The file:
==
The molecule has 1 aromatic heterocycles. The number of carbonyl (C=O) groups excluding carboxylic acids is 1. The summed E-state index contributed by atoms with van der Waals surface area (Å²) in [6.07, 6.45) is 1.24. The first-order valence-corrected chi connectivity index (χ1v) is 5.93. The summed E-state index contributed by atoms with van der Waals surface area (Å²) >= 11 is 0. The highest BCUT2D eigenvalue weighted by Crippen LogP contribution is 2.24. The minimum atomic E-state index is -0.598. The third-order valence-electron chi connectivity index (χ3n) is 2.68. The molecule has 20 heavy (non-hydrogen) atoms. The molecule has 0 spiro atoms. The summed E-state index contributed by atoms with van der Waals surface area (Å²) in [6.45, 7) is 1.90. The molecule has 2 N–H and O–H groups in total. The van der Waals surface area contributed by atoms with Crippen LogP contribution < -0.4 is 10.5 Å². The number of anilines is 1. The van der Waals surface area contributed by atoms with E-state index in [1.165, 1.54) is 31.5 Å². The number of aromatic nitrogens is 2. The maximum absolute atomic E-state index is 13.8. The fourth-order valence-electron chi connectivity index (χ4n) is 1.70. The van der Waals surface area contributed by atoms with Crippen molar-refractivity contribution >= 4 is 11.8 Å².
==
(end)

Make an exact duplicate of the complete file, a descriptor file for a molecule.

The molecule has 1 aromatic heterocycles. The number of carbonyl (C=O) groups excluding carboxylic acids is 1. The summed E-state index contributed by atoms with van der Waals surface area (Å²) in [6.07, 6.45) is 1.24. The first-order valence-corrected chi connectivity index (χ1v) is 5.93. The summed E-state index contributed by atoms with van der Waals surface area (Å²) >= 11 is 0. The highest BCUT2D eigenvalue weighted by Crippen LogP contribution is 2.24. The minimum atomic E-state index is -0.598. The third-order valence-electron chi connectivity index (χ3n) is 2.68. The molecule has 20 heavy (non-hydrogen) atoms. The molecule has 0 spiro atoms. The summed E-state index contributed by atoms with van der Waals surface area (Å²) in [6.45, 7) is 1.90. The molecule has 2 N–H and O–H groups in total. The van der Waals surface area contributed by atoms with Crippen LogP contribution < -0.4 is 10.5 Å². The number of anilines is 1. The van der Waals surface area contributed by atoms with E-state index in [1.165, 1.54) is 31.5 Å². The number of aromatic nitrogens is 2. The maximum absolute atomic E-state index is 13.8. The fourth-order valence-electron chi connectivity index (χ4n) is 1.70. The van der Waals surface area contributed by atoms with Crippen molar-refractivity contribution >= 4 is 11.8 Å².